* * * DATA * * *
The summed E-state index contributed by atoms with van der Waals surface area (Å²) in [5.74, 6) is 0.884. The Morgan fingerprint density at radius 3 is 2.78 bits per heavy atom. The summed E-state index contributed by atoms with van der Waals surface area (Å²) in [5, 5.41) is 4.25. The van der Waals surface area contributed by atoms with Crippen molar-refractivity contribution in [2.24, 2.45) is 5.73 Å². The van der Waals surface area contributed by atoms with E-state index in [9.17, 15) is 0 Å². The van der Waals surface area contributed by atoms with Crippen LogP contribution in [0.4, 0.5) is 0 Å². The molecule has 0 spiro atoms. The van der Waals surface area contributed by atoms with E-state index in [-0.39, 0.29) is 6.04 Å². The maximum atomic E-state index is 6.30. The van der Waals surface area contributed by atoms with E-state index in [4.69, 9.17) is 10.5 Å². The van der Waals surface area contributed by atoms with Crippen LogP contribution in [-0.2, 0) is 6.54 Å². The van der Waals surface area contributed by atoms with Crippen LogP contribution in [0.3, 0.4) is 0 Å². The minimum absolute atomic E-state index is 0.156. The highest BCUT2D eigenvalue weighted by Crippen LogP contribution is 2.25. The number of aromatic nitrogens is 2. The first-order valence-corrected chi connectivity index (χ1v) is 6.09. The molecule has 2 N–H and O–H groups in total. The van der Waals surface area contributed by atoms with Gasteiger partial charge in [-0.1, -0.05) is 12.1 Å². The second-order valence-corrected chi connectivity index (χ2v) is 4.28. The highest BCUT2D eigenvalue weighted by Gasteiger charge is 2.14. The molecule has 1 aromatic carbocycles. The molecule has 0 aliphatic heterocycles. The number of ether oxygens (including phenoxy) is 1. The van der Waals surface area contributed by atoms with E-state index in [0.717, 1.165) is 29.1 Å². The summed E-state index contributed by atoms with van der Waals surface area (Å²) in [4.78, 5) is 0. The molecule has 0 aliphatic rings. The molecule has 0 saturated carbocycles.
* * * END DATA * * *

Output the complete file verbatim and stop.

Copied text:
The summed E-state index contributed by atoms with van der Waals surface area (Å²) in [5.74, 6) is 0.884. The Morgan fingerprint density at radius 3 is 2.78 bits per heavy atom. The summed E-state index contributed by atoms with van der Waals surface area (Å²) in [5, 5.41) is 4.25. The van der Waals surface area contributed by atoms with Crippen molar-refractivity contribution in [2.24, 2.45) is 5.73 Å². The van der Waals surface area contributed by atoms with E-state index in [9.17, 15) is 0 Å². The van der Waals surface area contributed by atoms with Crippen LogP contribution in [0.4, 0.5) is 0 Å². The molecule has 0 spiro atoms. The van der Waals surface area contributed by atoms with E-state index in [-0.39, 0.29) is 6.04 Å². The maximum atomic E-state index is 6.30. The van der Waals surface area contributed by atoms with E-state index in [4.69, 9.17) is 10.5 Å². The van der Waals surface area contributed by atoms with Crippen LogP contribution in [-0.2, 0) is 6.54 Å². The van der Waals surface area contributed by atoms with Crippen LogP contribution in [0.3, 0.4) is 0 Å². The minimum absolute atomic E-state index is 0.156. The highest BCUT2D eigenvalue weighted by Crippen LogP contribution is 2.25. The number of aromatic nitrogens is 2. The first-order valence-corrected chi connectivity index (χ1v) is 6.09. The molecule has 2 N–H and O–H groups in total. The van der Waals surface area contributed by atoms with Gasteiger partial charge in [-0.1, -0.05) is 12.1 Å². The second-order valence-corrected chi connectivity index (χ2v) is 4.28. The highest BCUT2D eigenvalue weighted by Gasteiger charge is 2.14. The molecule has 1 aromatic carbocycles. The molecule has 0 aliphatic heterocycles. The number of ether oxygens (including phenoxy) is 1. The van der Waals surface area contributed by atoms with E-state index in [0.717, 1.165) is 29.1 Å². The summed E-state index contributed by atoms with van der Waals surface area (Å²) in [4.78, 5) is 0. The molecule has 0 aliphatic rings. The molecule has 0 saturated carbocycles.